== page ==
Regarding a recent letter to the editor regarding the writer’s Herald subscription renewal, the decline in newspaper subscriptions across the country is cause for concern but not for ceasing to subscribe. The recent event at the White House celebrating the vital role of a free press underscores the challenge in keeping newspapers healthy.
I have found several important investigative reports in The Herald to be just that, stories that prove vital by bringing to public view issues and events that otherwise would be hidden. The letter writer is, in part, wrong about the matter of bias. I read The Herald for local news but also for reports from the Associated Press. The long, honorable history of the AP is earned by unbiased, objective reporting of the news going back to the Civil War. In fact, it is one of the few places to find valuable, unbiased, factual reporting.
However, I believe I can put myself in the author’s shoes. Here’s why: While enjoying the sun for a couple of months in Yuma, Ariz., every winter, I subscribe to the Yuma Sun daily newspaper. It is very much like The Herald in size, style and scope. However, a number of editorials and the letters to the editor are a steady flow of very angry missives about just the opposite to those objected by the letter writer. In fact, nearly every guest editorial is a conspiracy, spin-doctor line of talking points that are not only often illogical but filled with downright untruthful assertions.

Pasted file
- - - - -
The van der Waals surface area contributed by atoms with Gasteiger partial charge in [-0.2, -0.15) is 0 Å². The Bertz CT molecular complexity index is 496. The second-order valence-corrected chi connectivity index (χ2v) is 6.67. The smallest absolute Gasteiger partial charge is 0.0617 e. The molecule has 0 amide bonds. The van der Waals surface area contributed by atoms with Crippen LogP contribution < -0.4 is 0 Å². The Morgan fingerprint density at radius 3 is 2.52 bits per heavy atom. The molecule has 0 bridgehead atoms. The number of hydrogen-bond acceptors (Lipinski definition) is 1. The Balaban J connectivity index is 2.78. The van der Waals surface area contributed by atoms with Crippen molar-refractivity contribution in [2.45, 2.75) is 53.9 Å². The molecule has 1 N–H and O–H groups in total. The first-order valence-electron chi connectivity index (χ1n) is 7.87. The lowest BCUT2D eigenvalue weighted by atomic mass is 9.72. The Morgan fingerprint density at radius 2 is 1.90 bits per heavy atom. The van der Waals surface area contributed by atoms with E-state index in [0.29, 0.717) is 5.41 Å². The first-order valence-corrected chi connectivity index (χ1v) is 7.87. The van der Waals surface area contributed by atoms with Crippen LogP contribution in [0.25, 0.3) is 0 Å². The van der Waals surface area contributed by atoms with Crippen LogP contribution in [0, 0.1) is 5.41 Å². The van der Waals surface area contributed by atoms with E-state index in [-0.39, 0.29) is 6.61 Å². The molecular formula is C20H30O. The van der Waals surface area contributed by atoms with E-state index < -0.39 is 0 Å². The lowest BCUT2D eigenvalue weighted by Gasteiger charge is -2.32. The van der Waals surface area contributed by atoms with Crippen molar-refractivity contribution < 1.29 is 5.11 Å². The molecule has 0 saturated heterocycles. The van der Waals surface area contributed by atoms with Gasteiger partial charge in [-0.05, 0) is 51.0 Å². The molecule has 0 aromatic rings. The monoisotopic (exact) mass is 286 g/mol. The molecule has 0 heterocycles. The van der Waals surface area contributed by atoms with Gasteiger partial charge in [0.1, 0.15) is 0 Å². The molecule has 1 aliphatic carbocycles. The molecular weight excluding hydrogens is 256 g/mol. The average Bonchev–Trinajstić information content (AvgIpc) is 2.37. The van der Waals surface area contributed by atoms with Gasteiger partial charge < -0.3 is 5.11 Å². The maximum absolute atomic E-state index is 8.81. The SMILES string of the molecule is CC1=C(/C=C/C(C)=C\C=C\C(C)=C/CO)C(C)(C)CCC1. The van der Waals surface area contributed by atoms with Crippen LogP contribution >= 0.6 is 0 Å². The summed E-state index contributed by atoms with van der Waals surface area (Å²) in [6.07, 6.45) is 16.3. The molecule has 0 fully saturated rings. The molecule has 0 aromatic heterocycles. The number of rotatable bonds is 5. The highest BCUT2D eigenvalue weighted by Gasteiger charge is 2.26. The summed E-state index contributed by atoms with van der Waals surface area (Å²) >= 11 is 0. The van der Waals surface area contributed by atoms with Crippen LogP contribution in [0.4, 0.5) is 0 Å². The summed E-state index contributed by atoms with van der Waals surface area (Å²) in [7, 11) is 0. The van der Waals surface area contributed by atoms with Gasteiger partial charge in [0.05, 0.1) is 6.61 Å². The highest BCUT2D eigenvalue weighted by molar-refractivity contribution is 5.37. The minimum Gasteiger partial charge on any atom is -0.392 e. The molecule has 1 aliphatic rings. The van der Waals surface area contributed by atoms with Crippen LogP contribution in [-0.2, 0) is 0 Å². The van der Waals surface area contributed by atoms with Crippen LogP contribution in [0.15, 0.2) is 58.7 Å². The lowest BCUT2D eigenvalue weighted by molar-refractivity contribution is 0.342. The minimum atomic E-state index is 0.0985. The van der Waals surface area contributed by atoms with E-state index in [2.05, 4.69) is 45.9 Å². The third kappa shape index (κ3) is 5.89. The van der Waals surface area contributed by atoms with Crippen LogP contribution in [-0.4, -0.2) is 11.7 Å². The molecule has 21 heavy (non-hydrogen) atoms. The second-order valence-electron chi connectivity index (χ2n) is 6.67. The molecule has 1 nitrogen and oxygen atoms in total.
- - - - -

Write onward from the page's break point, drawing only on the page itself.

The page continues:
Fair enough, for, after all, Yuma is Trump territory. Yet, I subscribe and read daily the Sun because it contains some excellent reporting on vital local issues and a nice salad bar of AP news. But also, for another reason: I support newspapers wherever I am because the press is vital for the survival of our democracy. In fact, recently we responded to an appeal from The Herald to make a financial contribution to a movement for independent journalism, and we did so with pleasure.
C.M. Kempton Hewitt
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